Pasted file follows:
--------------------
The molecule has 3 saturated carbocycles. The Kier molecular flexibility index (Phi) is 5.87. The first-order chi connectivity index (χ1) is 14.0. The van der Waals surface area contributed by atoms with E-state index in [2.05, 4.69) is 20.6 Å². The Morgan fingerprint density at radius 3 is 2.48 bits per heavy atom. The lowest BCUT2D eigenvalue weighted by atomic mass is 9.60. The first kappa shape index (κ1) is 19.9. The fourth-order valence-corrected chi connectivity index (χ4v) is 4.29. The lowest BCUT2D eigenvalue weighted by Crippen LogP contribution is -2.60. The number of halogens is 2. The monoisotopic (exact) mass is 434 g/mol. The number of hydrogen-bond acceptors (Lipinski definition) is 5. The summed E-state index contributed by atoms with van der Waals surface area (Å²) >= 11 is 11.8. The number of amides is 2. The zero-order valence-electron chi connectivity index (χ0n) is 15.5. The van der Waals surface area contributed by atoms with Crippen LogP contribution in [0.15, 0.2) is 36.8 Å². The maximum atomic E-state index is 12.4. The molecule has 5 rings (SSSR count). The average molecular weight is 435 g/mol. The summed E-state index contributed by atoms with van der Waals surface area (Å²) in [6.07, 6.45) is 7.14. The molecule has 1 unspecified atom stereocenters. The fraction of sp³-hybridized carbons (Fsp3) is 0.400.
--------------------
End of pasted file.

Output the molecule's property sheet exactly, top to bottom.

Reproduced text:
The molecule has 3 saturated carbocycles. The Kier molecular flexibility index (Phi) is 5.87. The first-order chi connectivity index (χ1) is 14.0. The van der Waals surface area contributed by atoms with E-state index in [2.05, 4.69) is 20.6 Å². The Morgan fingerprint density at radius 3 is 2.48 bits per heavy atom. The lowest BCUT2D eigenvalue weighted by atomic mass is 9.60. The first kappa shape index (κ1) is 19.9. The fourth-order valence-corrected chi connectivity index (χ4v) is 4.29. The lowest BCUT2D eigenvalue weighted by Crippen LogP contribution is -2.60. The number of halogens is 2. The monoisotopic (exact) mass is 434 g/mol. The number of hydrogen-bond acceptors (Lipinski definition) is 5. The summed E-state index contributed by atoms with van der Waals surface area (Å²) >= 11 is 11.8. The number of amides is 2. The zero-order valence-electron chi connectivity index (χ0n) is 15.5. The van der Waals surface area contributed by atoms with Crippen LogP contribution in [0.15, 0.2) is 36.8 Å². The maximum atomic E-state index is 12.4. The molecule has 5 rings (SSSR count). The average molecular weight is 435 g/mol. The summed E-state index contributed by atoms with van der Waals surface area (Å²) in [6.07, 6.45) is 7.14. The molecule has 1 unspecified atom stereocenters. The fraction of sp³-hybridized carbons (Fsp3) is 0.400.